It doesn’t help when people like Deepak Chopra tell us they know how to use the quantum to change our thinking, or whatever it is he says.

This is pretty long, probably some typos, but it feels more complete than the above.

As I reviewed this thread, I realized I still haven’t hit on my original inspiration. It’s somewhere between “science is limited” and “science is all there is and the best way to get answers”. Neither of those is correct. The first one is less correct, in my mind, but what does that mean?

The people who know the physics best will tell you they don’t know answers to fundamental questions, like, is the universe finite, or has it just always been? You could conclude from that; science is limited, but if you don’t also conclude that the sum of human knowledge is limited, I think you set yourself on a troubled path.

We do know that long before telescopes started giving us data to maybe answer questions like the one above, there were humans claiming one or the other of those answers. Look into how different cultures have different versions of what “time” is and you’ll see speculation on the origin of the universe is nothing new. Those speculations are often mixed with gods and supernatural explanations to fill in the gaps of the knowledge, so it’s hard to engage with them, to pull out something that fits with the full set of knowledge that I have, plus that which I know others have that goes far beyond my own. I navigate my day based on that broad set of knowledge, not by picking one mythology from a thousand years ago and trying to map everything I see onto it.

That choice, between choosing a worldview that provides comfort, provides answer, or choosing to live with the questions that have mystified us for so long, may seem straight forward and obvious, but, we know entire civilizations have been built, and still continue to, mix their philosophy with those comfort giving, answer giving views. However, is it a choice at all? If you choose to follow the path of gathering data and drawing conclusions where that data takes you, and of challenging your own views because you know new data may appear, should you cut yourself off from, the poetry and art, all the wondering and storytelling? I think if you do, it is with as much peril as the “troubled path” I mentioned above.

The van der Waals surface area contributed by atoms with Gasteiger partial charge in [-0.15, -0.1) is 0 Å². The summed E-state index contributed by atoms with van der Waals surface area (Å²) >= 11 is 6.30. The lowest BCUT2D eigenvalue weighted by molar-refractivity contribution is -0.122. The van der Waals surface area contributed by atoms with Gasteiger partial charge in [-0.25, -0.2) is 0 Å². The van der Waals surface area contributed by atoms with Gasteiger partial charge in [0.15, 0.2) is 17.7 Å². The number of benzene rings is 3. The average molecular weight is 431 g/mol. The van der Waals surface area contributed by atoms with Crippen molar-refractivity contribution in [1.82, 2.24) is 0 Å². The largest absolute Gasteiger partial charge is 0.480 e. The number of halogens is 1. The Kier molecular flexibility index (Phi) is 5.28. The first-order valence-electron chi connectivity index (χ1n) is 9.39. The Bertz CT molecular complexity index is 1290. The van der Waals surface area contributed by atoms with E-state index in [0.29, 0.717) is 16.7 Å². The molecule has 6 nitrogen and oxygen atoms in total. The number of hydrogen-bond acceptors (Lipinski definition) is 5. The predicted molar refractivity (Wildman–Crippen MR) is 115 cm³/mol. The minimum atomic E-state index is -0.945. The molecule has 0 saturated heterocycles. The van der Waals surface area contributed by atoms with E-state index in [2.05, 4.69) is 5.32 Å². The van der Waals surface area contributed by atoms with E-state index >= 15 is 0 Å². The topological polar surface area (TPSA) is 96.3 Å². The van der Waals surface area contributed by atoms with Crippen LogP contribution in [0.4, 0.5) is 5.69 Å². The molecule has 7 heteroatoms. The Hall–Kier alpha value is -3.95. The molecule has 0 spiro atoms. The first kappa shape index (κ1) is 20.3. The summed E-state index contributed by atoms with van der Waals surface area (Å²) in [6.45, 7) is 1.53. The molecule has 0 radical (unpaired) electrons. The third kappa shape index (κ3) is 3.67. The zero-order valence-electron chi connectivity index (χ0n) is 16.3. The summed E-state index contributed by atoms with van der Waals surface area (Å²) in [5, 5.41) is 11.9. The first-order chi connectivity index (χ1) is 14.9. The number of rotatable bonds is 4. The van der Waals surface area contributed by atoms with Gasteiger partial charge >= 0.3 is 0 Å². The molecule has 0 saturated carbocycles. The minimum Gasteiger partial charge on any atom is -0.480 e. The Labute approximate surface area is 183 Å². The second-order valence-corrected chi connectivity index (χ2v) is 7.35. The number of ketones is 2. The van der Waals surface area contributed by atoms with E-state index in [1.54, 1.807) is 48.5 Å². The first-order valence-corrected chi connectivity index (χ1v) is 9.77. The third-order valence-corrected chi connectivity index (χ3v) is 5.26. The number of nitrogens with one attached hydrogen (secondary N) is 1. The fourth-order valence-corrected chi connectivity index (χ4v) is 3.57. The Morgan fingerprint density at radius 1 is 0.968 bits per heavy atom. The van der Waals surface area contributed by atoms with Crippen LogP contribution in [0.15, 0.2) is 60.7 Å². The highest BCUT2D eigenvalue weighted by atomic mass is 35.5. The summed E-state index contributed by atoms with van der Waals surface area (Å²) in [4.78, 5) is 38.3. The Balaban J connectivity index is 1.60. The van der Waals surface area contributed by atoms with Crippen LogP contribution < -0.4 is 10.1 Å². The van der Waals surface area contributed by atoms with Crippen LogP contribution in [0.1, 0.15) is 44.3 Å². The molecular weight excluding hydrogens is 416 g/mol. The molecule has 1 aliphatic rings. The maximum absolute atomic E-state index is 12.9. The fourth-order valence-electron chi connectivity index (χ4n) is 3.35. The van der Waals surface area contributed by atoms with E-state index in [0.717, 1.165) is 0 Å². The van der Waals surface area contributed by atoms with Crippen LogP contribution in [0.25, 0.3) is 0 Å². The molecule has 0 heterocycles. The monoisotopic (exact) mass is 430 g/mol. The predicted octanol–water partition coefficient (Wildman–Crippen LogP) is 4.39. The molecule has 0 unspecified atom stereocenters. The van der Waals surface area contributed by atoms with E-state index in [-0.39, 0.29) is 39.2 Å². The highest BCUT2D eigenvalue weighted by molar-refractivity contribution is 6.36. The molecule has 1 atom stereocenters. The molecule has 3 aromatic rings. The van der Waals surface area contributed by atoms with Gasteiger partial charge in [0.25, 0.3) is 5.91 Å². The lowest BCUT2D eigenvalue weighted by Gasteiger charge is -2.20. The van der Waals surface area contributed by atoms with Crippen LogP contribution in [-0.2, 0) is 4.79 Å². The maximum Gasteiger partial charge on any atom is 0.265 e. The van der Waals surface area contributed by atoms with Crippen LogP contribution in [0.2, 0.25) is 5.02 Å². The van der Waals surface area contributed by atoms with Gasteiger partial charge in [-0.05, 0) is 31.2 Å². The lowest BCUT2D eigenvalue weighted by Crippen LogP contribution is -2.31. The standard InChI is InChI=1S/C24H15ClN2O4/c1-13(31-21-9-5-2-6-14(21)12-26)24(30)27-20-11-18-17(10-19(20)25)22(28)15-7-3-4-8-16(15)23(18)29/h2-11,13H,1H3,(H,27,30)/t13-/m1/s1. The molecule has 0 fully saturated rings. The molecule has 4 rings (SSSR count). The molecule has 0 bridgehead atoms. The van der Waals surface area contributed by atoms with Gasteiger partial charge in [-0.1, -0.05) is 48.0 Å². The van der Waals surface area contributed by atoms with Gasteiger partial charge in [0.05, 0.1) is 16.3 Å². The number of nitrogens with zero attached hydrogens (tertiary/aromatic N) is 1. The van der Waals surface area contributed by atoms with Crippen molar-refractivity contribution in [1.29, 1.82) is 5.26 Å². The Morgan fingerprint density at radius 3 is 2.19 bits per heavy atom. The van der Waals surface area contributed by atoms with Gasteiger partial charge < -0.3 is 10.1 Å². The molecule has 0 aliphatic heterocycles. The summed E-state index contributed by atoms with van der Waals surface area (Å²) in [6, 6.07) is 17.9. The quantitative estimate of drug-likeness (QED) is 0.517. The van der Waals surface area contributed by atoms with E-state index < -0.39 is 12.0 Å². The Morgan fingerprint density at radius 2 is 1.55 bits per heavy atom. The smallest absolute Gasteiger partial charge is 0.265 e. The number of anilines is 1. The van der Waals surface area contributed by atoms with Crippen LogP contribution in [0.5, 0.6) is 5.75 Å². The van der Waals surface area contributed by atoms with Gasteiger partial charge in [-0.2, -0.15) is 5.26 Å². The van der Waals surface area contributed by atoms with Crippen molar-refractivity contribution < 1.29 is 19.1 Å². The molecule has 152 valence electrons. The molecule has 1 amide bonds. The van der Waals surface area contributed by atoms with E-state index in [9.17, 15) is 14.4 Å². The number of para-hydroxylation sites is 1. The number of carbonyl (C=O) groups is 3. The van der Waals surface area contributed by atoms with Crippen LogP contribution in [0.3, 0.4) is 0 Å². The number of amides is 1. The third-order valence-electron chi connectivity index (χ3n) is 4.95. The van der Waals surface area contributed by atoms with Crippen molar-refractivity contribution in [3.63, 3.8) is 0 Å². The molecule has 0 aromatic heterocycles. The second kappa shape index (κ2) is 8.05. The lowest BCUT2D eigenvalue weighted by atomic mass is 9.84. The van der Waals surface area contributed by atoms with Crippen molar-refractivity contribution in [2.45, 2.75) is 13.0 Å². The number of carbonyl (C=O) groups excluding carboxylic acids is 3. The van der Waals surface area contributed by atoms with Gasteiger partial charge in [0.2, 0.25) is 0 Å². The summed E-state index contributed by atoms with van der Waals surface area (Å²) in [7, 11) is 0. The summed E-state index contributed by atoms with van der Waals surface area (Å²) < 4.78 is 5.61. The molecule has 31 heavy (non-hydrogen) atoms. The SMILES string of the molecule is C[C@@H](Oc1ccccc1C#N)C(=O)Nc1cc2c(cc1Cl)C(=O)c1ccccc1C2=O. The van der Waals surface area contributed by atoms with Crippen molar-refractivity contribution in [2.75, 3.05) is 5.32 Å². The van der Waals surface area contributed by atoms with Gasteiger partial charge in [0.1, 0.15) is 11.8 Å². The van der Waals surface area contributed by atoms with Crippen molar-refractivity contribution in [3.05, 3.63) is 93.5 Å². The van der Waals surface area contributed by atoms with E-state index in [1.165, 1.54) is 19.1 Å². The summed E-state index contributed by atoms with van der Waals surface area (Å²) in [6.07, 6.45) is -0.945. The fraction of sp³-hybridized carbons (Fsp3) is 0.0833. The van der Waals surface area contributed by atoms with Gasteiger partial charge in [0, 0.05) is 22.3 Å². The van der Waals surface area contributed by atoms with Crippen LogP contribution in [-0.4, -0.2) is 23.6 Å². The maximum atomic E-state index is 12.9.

The sounds created by the plucked string can be explained by a formula. The body’s reaction to those sounds can be categorized and partially understood through the study of nerves and neurons. That doesn’t make the sound any less sweet or melancholy or indescribable. As Louis Armstrong said to the question of “what is the blues”, “if you gotta ask, you’ll never know.” He was talking about a way of knowing that was beyond his, and maybe anyone’s, ability to express, but could be expressed by his horn, if you took the time to listen.

As Deresiewicz and Campolo get to, it’s about the practice. If you study music, or meditate, or just read a book, your mind will “rearrange its thoughts” (that’s not a scientific statement), something will occur that is beyond our current ability to explain. For that to happen, you can’t simply read the same book that someone else read and had some insight. You “have to do the practice” as Thich Nhat Hahn said. It won’t make you special, it won’t result in the same outcome for everyone, but it will increase the chance of something happening.

The ”limit” then, that I argue against Wendell Berry and William James, is not found in methods that set boundaries for how to determine truth, they are found in statements about one method being able to accomplish that and others can’t. The methods of science include constant questioning. The absolute rule of science is that nothing is absolute. Science is willing to explore the claims of any or all religious tradition, and in fact has explored many of them. Religions have not done that until very recently, and they are doing it to attempt to survive.